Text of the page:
It looks useful, but what is the use case of this tool?The particular problem that carton is trying to address is this:
You develop a Perl web application with dozens of CPAN module dependencies. You install these modules on your development machine, and describe these dependencies in your Makefile.PL or some other text format.
Now you get a produciton environment on Cloud PaaS provider or some VPS, you install the dependencies using "cpanm --installdeps ." and it will pull all the latest releases from CPAN as of today and everything just works.
A few weeks later, your application becomes more popular, and you think you need another machine to serve more requests. You set up another machine with vanilla perl installation and install the dependencies the same way. That will pull the latest releases from CPAN on that date, rather than the same as what you have today.
And that is the problem. It's not likely that everything just breaks one day, but there's always a chance that one of the dependencies breaks an API compatibility, or just uploaded a buggy version to CPAN on that particular day.
Carton allows you to lock these dependencies into a version controlled system, so that every time you deploy from a checkout, it is guaranteed that all the same versions are installed into the local environment.
How is this different from DPAN or CPAN::Mini::Inject?First of all, if you currently use DPAN, CPAN::Mini::Inject, Shipwright or any other similar tools successfully, then that's totally fine. You don't need to switch to carton.
If you experience difficulties with these tools, or are interested in what could be better in carton, keep on reading.
carton definitely shares the goal with these private CPAN repository management tool:
- Manage the dependencies tree locally
- Take snapshots/lock the versions
- Inject private modules into the repository
Existing tools are designed to work with existing CPAN clients such as CPAN or CPANPLUS, and have accomplished that by working around the CPAN mirror structure.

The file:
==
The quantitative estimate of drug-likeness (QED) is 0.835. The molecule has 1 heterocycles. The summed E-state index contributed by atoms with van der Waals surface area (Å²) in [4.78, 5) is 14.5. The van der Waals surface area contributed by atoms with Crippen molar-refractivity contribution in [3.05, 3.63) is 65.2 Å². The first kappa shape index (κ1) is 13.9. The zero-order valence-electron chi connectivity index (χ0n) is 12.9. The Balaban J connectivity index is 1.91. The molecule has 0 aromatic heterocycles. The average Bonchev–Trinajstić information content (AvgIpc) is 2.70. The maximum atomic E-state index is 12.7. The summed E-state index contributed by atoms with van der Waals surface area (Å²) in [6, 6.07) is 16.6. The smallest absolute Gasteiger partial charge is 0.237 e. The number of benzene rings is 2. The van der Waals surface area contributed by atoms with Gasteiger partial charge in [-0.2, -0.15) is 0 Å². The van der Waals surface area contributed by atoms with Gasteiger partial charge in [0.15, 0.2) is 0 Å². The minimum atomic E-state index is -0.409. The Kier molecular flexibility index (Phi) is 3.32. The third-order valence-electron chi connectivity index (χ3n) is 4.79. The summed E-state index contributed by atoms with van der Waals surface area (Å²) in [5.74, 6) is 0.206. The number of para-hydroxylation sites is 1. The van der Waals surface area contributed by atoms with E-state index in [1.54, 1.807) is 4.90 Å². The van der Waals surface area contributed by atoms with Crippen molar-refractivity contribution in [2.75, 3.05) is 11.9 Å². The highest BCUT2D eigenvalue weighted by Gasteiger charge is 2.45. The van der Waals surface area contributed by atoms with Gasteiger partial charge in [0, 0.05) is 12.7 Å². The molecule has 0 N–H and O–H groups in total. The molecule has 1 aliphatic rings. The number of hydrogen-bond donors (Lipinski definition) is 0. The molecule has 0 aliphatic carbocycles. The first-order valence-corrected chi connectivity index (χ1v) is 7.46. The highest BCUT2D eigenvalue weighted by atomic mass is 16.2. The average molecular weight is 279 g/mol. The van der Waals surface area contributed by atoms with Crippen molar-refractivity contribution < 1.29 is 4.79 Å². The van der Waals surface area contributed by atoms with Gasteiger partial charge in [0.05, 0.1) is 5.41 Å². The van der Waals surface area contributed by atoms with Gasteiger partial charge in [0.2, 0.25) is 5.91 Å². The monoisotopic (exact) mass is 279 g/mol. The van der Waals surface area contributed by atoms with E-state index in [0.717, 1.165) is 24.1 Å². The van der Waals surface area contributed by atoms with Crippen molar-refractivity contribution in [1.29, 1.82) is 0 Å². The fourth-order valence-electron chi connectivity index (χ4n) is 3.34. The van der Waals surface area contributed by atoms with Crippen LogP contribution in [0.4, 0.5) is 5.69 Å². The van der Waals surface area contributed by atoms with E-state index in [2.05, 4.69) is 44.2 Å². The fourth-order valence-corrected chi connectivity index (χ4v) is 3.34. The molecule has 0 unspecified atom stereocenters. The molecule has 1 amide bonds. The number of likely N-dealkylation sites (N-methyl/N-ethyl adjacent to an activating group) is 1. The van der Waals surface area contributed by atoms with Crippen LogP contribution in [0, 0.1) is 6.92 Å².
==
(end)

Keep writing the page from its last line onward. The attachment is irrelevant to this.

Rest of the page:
carton internally does the same thing, but its user interface is centerd around the installer, by implementing a wrapper for cpanm, so you can use the same commands in the development mode and deployment mode.
Carton automatically maintains the carton.lock file, which is meant to be version controlled, inside your application directory. You don't need a separate database or a directory to maintain tarballs outside your application. The carton.lock file can always be generated out of the local library path, and carton can reproduce the tree using the lock file on other machines.
I'm already using perlbrew and local::lib. Can I use carton with this?If you're using local::lib already with perlbrew perl, possibly with the new "perlbrew lib" command, that's great! There are multiple benefits over using perlbrew and local::lib for development and use Carton for deployment.
The best practice and workflow to get your perl environment as clean as possible with lots of modules installed for quick development would be this:
- Install fresh perl using perlbrew. The version should be the same against the version you'll run on the production environment (if any).
Once the installation is done, use "perlbrew lib" command to create a
new local lib environment (let's call it devel) and always use the
library as a default environment. Install as many modules as you would
like into the devel library path.
This ensures to have a vanilla "perl" library path as clean as possible.
When you build a new project that you want to manage dependencies via
Carton, turn off the devel local::lib and create a new one, like
carton. Install Carton and all of its dependencies to the
carton local::lib path. Then run "carton install" like you
Because devel and carton are isolated, the modules you installed into devel doesn't affect the process when carton builds the dependency tree for your new project at all. This could often be critical when you have a conditional dependency in your tree, like Any::Moose.